When it comes to Christmas baking, there needs to be chocolate, and we’ve reached the eighth recipe with only two appearance of the food of the gods. Well, there was a lot in those mendiants, but only a sprinkling in the Basler Brunsli, so in fact chocolate has really only popped up one-and-a-half times. Well, time to change that!
Today’s recipe is the mouthful that is mostaccioli napoletani. Try saying that quickly after three eggnogs, two mulled wines and glass of champagne! They are spicy little cookies that originate in the city of Naples. They are traditionally cut into diamond shapes before baking, and then dipped in chocolate. I was surprised to find something like this in Italian baking – they seem closer to German Lebkuchen, or spicy Aachner Printen.
These don’t seem to have made a big splash (yet?) in the English-language web, so I was doing my best to research them in Italy, and it is fair to say that a lot of Italians are making these things – lots of different spices, different techniques, some with candied peel, some with chocolate glaze rather than chocolate coating, but the diamond shape is ubiquitous.
I also found that pretty much all recipes use baker’s ammonia as the raising agent. I haven’t tried making them with baking powder or baking soda, so cannot be sure that the results are the same. However, you want the resulting cookies to be very light, and baker’s ammonia is certainly the only thing that can give you a really good lift. Just watch out for that puff of ammonia that comes out of the oven when you open the door. Harmless, but it will certainly wake you up!
Now, apparently the truly authentic recipes do not use any oil or fat, so that means olive oil is nowhere to be seen, and it’s out with all that lovely butter. This probably makes for a more authentic result, but it does mean that these sorts of biscuits can be on the dry side as the lack of fat means they don’t dry out and become crisp. They just go dry. Oops!
Now, if you’ve got lovely, soft cookies, since they will be dipped in chocolate, they won’t dry out, but it also means that they won’t get soft if they are too dry when you dip them. To avoid the risk that all your hard work results in a mouthful of chocolate-coated dust, we need to avoid them drying out before dipping. First, don’t (as I did) leave them out overnight. As soon as they are cool, pop them in an airtight tin with some soft bread. The cookies will soften and the bread will dry out. Repeat as needed, and this time will also allow the flavours of the spices to develop. I noticed that the clove flavour was much stronger after two days than straight after baking, so it might be worth being a little light-handed with some of the more robust spices. Once you have cookies that are sufficiently soft, you can dip them in the chocolate. If they are not softening fast enough, pop them on a wire race, and wave gently over a steam kettle or a pan of boiling water – the steam will help soften them, then allow to cool and pop back in the tin.
When I was making these, I chilled the dough to make it easier to roll out. The first 20 that I made were great and baked well, but I used a little flour on the worktop, which seemed to affect the second batch – they were lighter in colour and bit tougher. I would recommend just trying to keep the dough as cold as possible, and roll it out between two sheets of greaseproof paper to avoid working more flour into the dough. Normally I don’t worry about this and I’ve never had a problem, but I guess there is a first time for everything.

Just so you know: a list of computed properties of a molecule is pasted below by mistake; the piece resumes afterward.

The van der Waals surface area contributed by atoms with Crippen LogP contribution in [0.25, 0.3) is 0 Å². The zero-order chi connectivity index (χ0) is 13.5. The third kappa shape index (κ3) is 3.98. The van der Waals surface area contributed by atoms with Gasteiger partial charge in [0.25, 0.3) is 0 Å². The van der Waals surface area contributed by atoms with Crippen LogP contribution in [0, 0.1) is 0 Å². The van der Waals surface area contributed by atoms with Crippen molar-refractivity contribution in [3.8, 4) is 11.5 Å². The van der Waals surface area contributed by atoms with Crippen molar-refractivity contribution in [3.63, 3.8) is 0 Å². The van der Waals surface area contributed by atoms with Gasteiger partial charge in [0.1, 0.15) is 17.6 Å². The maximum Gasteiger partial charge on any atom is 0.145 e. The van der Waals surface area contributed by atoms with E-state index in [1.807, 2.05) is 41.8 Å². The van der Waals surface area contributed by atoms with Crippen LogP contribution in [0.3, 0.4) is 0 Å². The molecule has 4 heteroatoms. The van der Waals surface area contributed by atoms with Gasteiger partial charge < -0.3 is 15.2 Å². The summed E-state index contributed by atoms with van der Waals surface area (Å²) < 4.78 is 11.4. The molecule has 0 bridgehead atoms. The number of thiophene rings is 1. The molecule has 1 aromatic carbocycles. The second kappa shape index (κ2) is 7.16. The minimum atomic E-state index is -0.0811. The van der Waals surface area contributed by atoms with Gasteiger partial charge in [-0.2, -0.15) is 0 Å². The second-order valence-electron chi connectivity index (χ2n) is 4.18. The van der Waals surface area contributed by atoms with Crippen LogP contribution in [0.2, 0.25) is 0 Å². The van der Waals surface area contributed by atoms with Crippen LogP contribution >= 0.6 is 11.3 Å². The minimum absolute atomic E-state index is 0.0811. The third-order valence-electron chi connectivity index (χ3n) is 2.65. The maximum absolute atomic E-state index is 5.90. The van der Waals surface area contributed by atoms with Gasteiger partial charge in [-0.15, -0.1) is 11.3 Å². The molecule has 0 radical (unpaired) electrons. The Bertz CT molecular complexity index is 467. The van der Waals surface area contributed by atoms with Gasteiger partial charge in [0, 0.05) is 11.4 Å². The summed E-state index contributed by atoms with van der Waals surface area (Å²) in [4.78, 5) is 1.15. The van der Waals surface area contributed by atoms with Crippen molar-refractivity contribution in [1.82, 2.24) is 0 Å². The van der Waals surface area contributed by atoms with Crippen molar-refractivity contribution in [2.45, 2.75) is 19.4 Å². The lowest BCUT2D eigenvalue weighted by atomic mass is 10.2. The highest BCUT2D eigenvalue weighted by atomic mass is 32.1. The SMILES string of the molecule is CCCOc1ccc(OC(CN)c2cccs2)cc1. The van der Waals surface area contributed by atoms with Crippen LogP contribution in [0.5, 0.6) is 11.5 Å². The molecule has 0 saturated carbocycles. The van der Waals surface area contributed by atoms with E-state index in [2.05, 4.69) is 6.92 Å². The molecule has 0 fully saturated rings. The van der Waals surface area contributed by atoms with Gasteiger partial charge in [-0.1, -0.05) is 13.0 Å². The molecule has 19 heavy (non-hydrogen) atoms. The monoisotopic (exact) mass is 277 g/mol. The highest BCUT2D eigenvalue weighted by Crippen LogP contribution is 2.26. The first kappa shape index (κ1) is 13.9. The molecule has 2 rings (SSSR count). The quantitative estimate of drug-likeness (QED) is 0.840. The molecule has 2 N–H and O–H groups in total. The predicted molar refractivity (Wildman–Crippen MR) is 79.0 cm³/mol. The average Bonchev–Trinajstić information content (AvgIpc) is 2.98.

Now, if you like the idea of these cookies but think this all seems like far too much work, you can of course take a shortcut. Just take your favourite soft gingerbread recipe, bake a tray of the stuff, then cut that into diamonds. Then dip those in chocolate and smile sweetly when your guests ask you about them…ahm…
To make Mostaccioli Napoletani (makes around 25-30):
• 250g plain flour
• 150g caster sugar
• 1 teaspoon cinnamon
• 1 teaspoon ground coriander
• 1/4 teaspoon ground cloves
• 1/2 teaspoon nutmeg
• 50g of cocoa powder
• 75g ground almonds
• grated zest of 1 orange
• 50g honey
• 50g water
• 30g brown rum
• 1 teaspoon baker’s ammonia
• 300g dark chocolate, to dip
1. Put all the dry ingredients and orange zest in a bowl and mix. Put the honey, water and rum into a bowl, mix well, then add to the dry ingredients and combine – it should seem a bit dry. Dissolve the baker’s ammonia in an extra tablespoon of water, then add to the main mix. Work quickly to a soft dough – if too wet, add more cocoa powder and flour, if too dry, add more water or rum. Cover and leave to sit overnight in the fridge.
2. When ready to bake, preheat the oven to 180°C and line a baking sheet with greaseproof paper. Rub lightly with a dot of butter to prevent sticking.
3. Roll out the dough to 2/3 cm thick, and use a sharp knife to cut into diamonds. Transfer the diamonds to the baking sheet, leaving space for them to expand.
4. Bake the cookies for 8-10 minutes until puffed. Transfer the cookies to a rack and leave to cool completely. If needed, leave in an airtight tin with slices of bread to soften the cookies and allow the spice flavours to develop.
5. Dip cookies in tempered chocolate and leave to set. The best way to do this – chop your chocolate. Melt half in a double boiler above a pan of just-simmering water. When it gets to 55°C, remove from the heat. Add half of the remaining chocolate, and stir until melted. Add the rest of the chocolate, and stir again until melted. Allow the chocolate to cool to 28-29°C, then bring the temperature up to 31-32°C (either over a pan of warm water, or with 5-second blasts in the microwave). Use a thermometer, and while it takes a bit of time, it’s also dead simple!